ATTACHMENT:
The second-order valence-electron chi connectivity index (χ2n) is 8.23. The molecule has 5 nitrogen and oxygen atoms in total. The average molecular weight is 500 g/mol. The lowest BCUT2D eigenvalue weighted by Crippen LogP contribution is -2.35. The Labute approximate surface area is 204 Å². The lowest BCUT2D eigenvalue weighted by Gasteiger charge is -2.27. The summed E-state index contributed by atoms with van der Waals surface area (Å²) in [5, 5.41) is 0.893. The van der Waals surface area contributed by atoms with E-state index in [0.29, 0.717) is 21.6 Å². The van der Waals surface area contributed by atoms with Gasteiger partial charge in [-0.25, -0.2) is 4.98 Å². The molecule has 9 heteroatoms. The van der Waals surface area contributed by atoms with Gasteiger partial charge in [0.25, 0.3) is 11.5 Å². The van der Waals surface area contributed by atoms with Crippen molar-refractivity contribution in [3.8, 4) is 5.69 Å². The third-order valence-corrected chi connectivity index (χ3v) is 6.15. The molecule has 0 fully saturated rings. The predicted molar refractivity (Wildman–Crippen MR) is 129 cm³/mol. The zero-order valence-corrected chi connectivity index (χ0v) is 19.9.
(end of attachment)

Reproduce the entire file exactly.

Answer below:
The second-order valence-electron chi connectivity index (χ2n) is 8.23. The molecule has 5 nitrogen and oxygen atoms in total. The average molecular weight is 500 g/mol. The lowest BCUT2D eigenvalue weighted by Crippen LogP contribution is -2.35. The Labute approximate surface area is 204 Å². The lowest BCUT2D eigenvalue weighted by Gasteiger charge is -2.27. The summed E-state index contributed by atoms with van der Waals surface area (Å²) in [5, 5.41) is 0.893. The van der Waals surface area contributed by atoms with E-state index in [0.29, 0.717) is 21.6 Å². The van der Waals surface area contributed by atoms with Gasteiger partial charge in [-0.25, -0.2) is 4.98 Å². The molecule has 9 heteroatoms. The van der Waals surface area contributed by atoms with Gasteiger partial charge in [0.25, 0.3) is 11.5 Å². The van der Waals surface area contributed by atoms with Crippen molar-refractivity contribution in [3.8, 4) is 5.69 Å². The third-order valence-corrected chi connectivity index (χ3v) is 6.15. The molecule has 0 fully saturated rings. The predicted molar refractivity (Wildman–Crippen MR) is 129 cm³/mol. The zero-order valence-corrected chi connectivity index (χ0v) is 19.9.